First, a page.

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Dear Catholic.com visitor: Summer is here, and you may be thinking about a well-deserved vacation, family get-togethers, BBQs with neighborhood friends. More than likely, making a donation to Catholic Answers is not on your radar right now. But this is exactly the time we most need your help. The “summer slowdown” in donations is upon us, but the work of spreading the gospel and explaining and defending the Faith never takes a break. Your gift today will change lives and save souls for Christ this summer! The reward is eternal. Thank you and God bless.

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Are Mormons Christian?

Question:

I’ve heard Mormons say they worship the same Jesus we do and so they are Christians. After all, their church is “the Church of Jesus Christ of Latter-day Saints.”

Answer:

Just because someone says he’s a Christian doesn’t make him a Christian, because a Christian must be validly baptized and believe in the God of Christianity. The Catholic Church holds Mormon baptisms invalid because, even though the baptismal formula they use is correct, the meaning of the words “Father, Son, and Holy Spirit” are so alien to Christian belief that they essentially belong to another religion.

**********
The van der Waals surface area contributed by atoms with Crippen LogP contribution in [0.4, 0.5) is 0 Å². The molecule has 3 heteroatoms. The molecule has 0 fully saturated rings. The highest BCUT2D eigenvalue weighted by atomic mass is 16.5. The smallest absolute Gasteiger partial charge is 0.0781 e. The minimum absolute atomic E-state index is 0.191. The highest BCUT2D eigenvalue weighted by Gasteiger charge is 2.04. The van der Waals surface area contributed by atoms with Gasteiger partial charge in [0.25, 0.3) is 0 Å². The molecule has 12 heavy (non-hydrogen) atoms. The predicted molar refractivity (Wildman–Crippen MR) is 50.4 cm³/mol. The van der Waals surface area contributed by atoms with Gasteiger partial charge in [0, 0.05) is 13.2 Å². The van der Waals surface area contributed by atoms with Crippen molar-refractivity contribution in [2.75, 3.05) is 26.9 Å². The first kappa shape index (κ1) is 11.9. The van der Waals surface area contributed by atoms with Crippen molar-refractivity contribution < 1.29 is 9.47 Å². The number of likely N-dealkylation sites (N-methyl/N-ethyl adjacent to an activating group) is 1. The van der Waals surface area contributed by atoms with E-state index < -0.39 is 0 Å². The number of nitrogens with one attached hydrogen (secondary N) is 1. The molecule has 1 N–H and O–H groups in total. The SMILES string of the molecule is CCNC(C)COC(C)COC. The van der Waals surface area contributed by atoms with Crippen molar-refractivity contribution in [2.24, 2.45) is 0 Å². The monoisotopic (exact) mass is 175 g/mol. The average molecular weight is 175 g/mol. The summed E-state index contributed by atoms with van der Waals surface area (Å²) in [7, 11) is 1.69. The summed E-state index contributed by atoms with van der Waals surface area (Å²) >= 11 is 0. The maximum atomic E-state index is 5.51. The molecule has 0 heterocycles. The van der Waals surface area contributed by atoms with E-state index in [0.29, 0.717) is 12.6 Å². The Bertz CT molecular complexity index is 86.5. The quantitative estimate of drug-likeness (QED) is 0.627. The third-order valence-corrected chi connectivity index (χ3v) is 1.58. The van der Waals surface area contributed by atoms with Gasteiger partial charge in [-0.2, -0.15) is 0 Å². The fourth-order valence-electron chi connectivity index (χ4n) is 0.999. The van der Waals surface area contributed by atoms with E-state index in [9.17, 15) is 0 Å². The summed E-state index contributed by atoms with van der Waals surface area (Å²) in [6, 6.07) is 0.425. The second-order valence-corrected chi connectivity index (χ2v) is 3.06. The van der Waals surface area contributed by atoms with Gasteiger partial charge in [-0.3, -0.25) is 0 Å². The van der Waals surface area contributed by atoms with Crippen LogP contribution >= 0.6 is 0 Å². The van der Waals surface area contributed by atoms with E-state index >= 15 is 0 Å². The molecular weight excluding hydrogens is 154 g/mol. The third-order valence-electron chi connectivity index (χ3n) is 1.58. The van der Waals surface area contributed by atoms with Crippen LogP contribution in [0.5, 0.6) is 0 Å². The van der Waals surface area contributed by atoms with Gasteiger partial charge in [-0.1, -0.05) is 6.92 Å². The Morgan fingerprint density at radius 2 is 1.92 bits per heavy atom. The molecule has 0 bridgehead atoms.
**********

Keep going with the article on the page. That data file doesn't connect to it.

When it comes to Jesus, Christians believe he is fully human and fully divine, and he has always been divine given that he is the second person of the Trinity, God the Son. Mormons, however, believe that Jesus Christ was once an “intelligence” such as us who existed from eternity. He was not always divine, and he was not always the Son of God. Instead, God chose him to become the “firstborn” among the intelligences by giving him the first spirit body. In 1909, the Mormon Church’s leadership released a statement that read, “The Father of Jesus is our Father also. . . . Jesus, however, is the firstborn among all the sons of God—the first begotten in the spirit, and the only begotten in the flesh. He is our elder brother, and we, like him, are in the image of God.”

Instead of being completely different in kind from human beings, this counterfeit Christ is different from us only in degree (hence the term “eldest brother”). He is just a more exalted spirit-child of God the Father, which reduces him from being the eternal creator of the universe to being merely one highly praised part of it, which is antithetical to true Christian belief.

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